Selling through an agent
Selling through an agent
Real estate agents contracted by the seller must act on behalf of the seller but are obliged to act responsibly and ethically to the buyer as well. Anyone in the business of buying, selling or leasing property on behalf of another person must either:
- hold a real estate agent’s licence
- be employed and authorised by a licensed estate agent as a registered sales representative.
You can use our licence search to check if an agent is licensed or a sales representative is registered.
If you list your property with an agent, you are engaging the agent to help sell your property. The agent will charge a fee for this service, usually in the form of a commission.
What you can expect from an agent
The agent is bound by professional conduct regulations to:
- always act in your best interests
- follow your lawful instructions
- engage in good estate agency practice.
You can expect the agent to:
- advise on a method of sale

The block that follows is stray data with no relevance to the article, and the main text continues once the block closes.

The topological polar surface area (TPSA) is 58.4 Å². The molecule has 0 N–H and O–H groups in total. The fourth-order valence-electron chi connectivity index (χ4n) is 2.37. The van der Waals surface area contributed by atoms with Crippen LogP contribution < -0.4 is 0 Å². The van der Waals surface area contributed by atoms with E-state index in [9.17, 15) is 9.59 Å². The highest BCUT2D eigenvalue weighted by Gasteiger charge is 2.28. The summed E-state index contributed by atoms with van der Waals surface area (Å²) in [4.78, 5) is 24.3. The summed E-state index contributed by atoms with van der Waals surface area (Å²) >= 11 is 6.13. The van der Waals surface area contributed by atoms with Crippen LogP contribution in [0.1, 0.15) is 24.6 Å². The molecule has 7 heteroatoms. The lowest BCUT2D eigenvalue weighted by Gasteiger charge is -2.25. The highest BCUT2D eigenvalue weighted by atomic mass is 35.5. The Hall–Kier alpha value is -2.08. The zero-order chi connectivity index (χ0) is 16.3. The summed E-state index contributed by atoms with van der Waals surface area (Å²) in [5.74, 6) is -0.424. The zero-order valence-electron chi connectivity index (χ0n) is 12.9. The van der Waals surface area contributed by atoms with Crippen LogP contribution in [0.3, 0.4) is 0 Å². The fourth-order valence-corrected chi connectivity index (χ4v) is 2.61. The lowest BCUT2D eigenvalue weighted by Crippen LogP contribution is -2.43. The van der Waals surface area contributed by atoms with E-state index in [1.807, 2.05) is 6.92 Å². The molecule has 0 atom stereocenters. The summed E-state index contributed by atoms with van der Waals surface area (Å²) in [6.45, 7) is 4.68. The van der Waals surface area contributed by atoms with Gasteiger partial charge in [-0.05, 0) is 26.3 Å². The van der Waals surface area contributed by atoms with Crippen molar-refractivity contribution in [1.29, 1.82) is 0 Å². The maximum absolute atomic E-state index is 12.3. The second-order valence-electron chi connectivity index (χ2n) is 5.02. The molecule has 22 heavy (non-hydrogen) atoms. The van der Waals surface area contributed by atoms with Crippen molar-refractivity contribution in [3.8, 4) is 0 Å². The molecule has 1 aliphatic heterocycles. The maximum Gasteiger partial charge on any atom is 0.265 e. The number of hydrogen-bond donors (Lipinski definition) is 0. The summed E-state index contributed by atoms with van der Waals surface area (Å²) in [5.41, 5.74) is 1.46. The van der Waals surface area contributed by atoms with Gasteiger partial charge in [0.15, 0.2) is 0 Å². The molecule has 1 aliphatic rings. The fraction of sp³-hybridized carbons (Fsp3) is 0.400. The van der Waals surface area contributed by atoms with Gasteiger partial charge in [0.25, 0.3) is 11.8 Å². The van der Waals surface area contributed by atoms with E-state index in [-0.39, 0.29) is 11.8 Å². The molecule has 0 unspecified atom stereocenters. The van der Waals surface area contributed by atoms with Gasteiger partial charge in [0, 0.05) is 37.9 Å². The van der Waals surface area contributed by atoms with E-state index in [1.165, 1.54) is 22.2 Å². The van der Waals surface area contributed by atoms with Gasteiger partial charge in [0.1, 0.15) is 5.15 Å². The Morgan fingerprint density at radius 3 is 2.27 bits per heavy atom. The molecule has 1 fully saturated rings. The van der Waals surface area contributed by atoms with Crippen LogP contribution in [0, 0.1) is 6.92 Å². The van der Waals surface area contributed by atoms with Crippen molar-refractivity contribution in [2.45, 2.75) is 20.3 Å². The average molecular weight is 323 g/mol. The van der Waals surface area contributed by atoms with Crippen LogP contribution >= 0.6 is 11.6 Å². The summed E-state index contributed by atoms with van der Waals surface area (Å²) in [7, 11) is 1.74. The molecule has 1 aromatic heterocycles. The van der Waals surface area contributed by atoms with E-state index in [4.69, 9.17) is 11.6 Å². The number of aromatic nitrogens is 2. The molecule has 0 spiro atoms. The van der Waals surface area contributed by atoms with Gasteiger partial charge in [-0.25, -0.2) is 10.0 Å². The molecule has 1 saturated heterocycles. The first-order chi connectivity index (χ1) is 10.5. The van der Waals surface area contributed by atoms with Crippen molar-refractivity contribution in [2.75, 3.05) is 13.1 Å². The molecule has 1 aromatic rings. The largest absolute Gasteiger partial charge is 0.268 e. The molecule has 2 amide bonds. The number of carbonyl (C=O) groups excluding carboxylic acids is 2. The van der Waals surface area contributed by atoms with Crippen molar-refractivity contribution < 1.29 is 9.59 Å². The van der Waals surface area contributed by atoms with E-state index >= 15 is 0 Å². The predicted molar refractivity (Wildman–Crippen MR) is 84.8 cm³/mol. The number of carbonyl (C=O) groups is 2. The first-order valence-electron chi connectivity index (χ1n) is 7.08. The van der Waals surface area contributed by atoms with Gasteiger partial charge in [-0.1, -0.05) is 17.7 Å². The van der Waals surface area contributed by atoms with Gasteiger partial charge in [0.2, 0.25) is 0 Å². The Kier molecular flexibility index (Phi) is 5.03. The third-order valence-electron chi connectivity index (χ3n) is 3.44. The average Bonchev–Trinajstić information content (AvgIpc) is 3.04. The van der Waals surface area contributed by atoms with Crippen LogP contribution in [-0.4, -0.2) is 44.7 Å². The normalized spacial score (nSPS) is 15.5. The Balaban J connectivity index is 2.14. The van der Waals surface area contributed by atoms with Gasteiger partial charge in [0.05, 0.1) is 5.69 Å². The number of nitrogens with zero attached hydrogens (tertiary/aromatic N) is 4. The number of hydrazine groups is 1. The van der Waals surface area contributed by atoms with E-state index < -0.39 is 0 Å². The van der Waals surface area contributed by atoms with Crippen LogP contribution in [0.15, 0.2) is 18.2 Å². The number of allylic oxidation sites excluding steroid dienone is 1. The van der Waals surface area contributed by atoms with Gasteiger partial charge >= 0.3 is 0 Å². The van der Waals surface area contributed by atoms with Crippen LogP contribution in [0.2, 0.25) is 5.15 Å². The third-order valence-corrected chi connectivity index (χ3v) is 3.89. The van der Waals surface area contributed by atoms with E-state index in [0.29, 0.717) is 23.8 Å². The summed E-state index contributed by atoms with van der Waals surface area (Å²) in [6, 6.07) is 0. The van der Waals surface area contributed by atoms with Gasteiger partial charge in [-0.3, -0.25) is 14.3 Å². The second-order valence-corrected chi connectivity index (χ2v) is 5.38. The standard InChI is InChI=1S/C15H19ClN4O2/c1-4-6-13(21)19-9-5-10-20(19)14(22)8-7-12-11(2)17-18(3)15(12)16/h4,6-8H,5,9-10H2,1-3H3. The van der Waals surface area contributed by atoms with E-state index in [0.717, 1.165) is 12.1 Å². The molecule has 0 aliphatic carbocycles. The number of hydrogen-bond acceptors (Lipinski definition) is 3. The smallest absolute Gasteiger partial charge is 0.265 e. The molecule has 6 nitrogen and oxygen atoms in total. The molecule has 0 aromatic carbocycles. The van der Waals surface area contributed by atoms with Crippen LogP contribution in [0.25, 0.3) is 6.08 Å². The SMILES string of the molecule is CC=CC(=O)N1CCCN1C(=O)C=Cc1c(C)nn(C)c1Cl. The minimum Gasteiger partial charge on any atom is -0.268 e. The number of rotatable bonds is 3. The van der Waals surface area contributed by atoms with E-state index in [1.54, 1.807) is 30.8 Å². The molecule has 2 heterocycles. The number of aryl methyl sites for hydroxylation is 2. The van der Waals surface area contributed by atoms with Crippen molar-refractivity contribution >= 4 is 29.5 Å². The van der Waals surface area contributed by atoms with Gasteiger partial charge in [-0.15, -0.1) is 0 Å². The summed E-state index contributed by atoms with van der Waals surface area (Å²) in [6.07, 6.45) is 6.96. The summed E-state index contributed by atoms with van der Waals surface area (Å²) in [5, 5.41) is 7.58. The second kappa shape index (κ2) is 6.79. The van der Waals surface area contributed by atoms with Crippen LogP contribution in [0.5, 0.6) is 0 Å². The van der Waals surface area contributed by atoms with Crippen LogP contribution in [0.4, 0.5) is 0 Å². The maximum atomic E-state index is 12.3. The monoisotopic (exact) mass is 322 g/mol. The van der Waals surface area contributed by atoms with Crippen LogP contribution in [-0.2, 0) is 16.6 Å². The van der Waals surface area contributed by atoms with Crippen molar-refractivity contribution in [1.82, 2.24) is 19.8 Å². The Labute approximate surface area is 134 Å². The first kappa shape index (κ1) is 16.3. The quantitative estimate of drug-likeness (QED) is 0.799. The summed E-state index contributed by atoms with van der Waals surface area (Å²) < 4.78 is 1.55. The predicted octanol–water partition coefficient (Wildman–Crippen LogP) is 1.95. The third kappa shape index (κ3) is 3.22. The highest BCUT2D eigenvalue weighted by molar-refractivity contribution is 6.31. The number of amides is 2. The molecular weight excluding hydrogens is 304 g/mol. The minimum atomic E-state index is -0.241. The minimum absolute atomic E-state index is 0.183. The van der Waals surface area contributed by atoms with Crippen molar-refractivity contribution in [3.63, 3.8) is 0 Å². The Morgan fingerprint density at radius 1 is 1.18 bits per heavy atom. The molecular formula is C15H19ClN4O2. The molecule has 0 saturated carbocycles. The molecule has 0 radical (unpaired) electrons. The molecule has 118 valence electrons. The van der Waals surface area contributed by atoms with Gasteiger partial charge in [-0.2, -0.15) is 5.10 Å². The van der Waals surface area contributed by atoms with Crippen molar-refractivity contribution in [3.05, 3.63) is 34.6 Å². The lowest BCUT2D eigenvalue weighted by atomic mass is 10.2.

- provide a marketing plan, and advertise and market the property
- advertise an up-to-date price for the property reflecting rejected offers. It is not compulsory for a price to be advertised
- organise and attend open house and other inspections
- attract prospective buyers
- organise and conduct an auction (if you choose this method of sale)
- arrange the signing of the contract
- collect and hold the full deposit.
- at an auction, disclose any bid made by the seller to advance the price of the property
- communicate to you all verbal and written offers from prospective buyers, unless you instruct otherwise in writing
- state an estimated selling price in the written authority that does not misrepresent the price at which the agent genuinely believes the property may be sold.
Agents must not:
- mislead or deceive any party at an auction, make or accept dummy bids or accept any late bids after the fall of the hammer
- charge you more for advertising or other outgoings than you authorised in writing or they paid for the service.
Choosing an agent
- checking the internet and local papers to find agencies, the services they offer and sale price information
- speaking to friends about their experiences
- reading promotional material from a range of agencies including local agents, who are more likely to be familiar with the local market
- talking to several agents and arranging to meet them